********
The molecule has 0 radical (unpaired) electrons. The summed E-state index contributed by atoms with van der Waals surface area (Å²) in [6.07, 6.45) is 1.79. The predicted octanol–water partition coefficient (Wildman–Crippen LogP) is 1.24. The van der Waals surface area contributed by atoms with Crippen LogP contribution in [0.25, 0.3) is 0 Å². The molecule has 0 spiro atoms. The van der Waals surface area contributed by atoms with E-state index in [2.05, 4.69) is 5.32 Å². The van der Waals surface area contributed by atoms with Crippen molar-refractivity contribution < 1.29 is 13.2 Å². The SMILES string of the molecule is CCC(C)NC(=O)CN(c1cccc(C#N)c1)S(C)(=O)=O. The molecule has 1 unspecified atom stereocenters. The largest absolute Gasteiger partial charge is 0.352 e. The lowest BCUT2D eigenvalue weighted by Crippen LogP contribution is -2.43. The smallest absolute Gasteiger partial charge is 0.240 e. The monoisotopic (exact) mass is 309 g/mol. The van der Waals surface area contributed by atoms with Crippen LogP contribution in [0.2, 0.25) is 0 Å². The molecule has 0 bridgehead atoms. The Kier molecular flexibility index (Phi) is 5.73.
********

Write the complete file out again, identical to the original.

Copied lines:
The molecule has 0 radical (unpaired) electrons. The summed E-state index contributed by atoms with van der Waals surface area (Å²) in [6.07, 6.45) is 1.79. The predicted octanol–water partition coefficient (Wildman–Crippen LogP) is 1.24. The van der Waals surface area contributed by atoms with Crippen LogP contribution in [0.25, 0.3) is 0 Å². The molecule has 0 spiro atoms. The van der Waals surface area contributed by atoms with E-state index in [2.05, 4.69) is 5.32 Å². The van der Waals surface area contributed by atoms with Crippen molar-refractivity contribution < 1.29 is 13.2 Å². The SMILES string of the molecule is CCC(C)NC(=O)CN(c1cccc(C#N)c1)S(C)(=O)=O. The molecule has 1 unspecified atom stereocenters. The largest absolute Gasteiger partial charge is 0.352 e. The lowest BCUT2D eigenvalue weighted by Crippen LogP contribution is -2.43. The smallest absolute Gasteiger partial charge is 0.240 e. The monoisotopic (exact) mass is 309 g/mol. The van der Waals surface area contributed by atoms with Crippen LogP contribution in [0.2, 0.25) is 0 Å². The molecule has 0 bridgehead atoms. The Kier molecular flexibility index (Phi) is 5.73.